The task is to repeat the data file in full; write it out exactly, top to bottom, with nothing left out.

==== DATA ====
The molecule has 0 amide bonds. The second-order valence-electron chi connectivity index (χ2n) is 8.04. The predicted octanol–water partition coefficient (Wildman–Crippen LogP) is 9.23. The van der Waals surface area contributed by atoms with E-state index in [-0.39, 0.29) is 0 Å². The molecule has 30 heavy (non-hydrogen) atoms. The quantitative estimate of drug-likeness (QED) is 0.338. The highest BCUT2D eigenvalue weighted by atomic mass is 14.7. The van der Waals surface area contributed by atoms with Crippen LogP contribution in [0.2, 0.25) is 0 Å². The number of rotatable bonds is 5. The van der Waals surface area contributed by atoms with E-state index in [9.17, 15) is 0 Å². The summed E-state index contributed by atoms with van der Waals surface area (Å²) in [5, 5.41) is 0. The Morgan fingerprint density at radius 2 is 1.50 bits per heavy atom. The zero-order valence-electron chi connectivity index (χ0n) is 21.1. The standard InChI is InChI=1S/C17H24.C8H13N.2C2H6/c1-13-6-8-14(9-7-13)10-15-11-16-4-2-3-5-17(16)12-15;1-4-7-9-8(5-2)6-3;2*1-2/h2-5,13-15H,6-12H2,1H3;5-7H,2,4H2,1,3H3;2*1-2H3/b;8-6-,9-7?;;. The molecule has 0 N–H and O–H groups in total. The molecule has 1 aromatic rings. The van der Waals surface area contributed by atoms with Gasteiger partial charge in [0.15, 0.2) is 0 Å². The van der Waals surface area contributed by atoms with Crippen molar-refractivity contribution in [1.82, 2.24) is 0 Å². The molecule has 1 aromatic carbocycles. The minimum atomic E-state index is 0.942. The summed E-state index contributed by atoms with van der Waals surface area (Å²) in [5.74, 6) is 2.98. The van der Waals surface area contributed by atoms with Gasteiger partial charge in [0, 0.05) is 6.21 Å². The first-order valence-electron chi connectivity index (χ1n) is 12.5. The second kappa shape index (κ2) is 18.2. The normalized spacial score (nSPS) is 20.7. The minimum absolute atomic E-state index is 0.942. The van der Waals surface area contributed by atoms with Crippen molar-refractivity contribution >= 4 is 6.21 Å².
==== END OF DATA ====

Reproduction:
The molecule has 0 amide bonds. The second-order valence-electron chi connectivity index (χ2n) is 8.04. The predicted octanol–water partition coefficient (Wildman–Crippen LogP) is 9.23. The van der Waals surface area contributed by atoms with E-state index in [-0.39, 0.29) is 0 Å². The molecule has 30 heavy (non-hydrogen) atoms. The quantitative estimate of drug-likeness (QED) is 0.338. The highest BCUT2D eigenvalue weighted by atomic mass is 14.7. The van der Waals surface area contributed by atoms with Crippen LogP contribution in [0.2, 0.25) is 0 Å². The number of rotatable bonds is 5. The van der Waals surface area contributed by atoms with E-state index in [9.17, 15) is 0 Å². The summed E-state index contributed by atoms with van der Waals surface area (Å²) in [5, 5.41) is 0. The Morgan fingerprint density at radius 2 is 1.50 bits per heavy atom. The zero-order valence-electron chi connectivity index (χ0n) is 21.1. The standard InChI is InChI=1S/C17H24.C8H13N.2C2H6/c1-13-6-8-14(9-7-13)10-15-11-16-4-2-3-5-17(16)12-15;1-4-7-9-8(5-2)6-3;2*1-2/h2-5,13-15H,6-12H2,1H3;5-7H,2,4H2,1,3H3;2*1-2H3/b;8-6-,9-7?;;. The molecule has 0 N–H and O–H groups in total. The molecule has 1 aromatic rings. The van der Waals surface area contributed by atoms with Gasteiger partial charge in [0.15, 0.2) is 0 Å². The van der Waals surface area contributed by atoms with Crippen molar-refractivity contribution in [1.82, 2.24) is 0 Å². The molecule has 1 aromatic carbocycles. The minimum atomic E-state index is 0.942. The summed E-state index contributed by atoms with van der Waals surface area (Å²) in [5.74, 6) is 2.98. The van der Waals surface area contributed by atoms with Gasteiger partial charge in [0, 0.05) is 6.21 Å². The first-order valence-electron chi connectivity index (χ1n) is 12.5. The second kappa shape index (κ2) is 18.2. The normalized spacial score (nSPS) is 20.7. The minimum absolute atomic E-state index is 0.942. The van der Waals surface area contributed by atoms with Crippen molar-refractivity contribution >= 4 is 6.21 Å².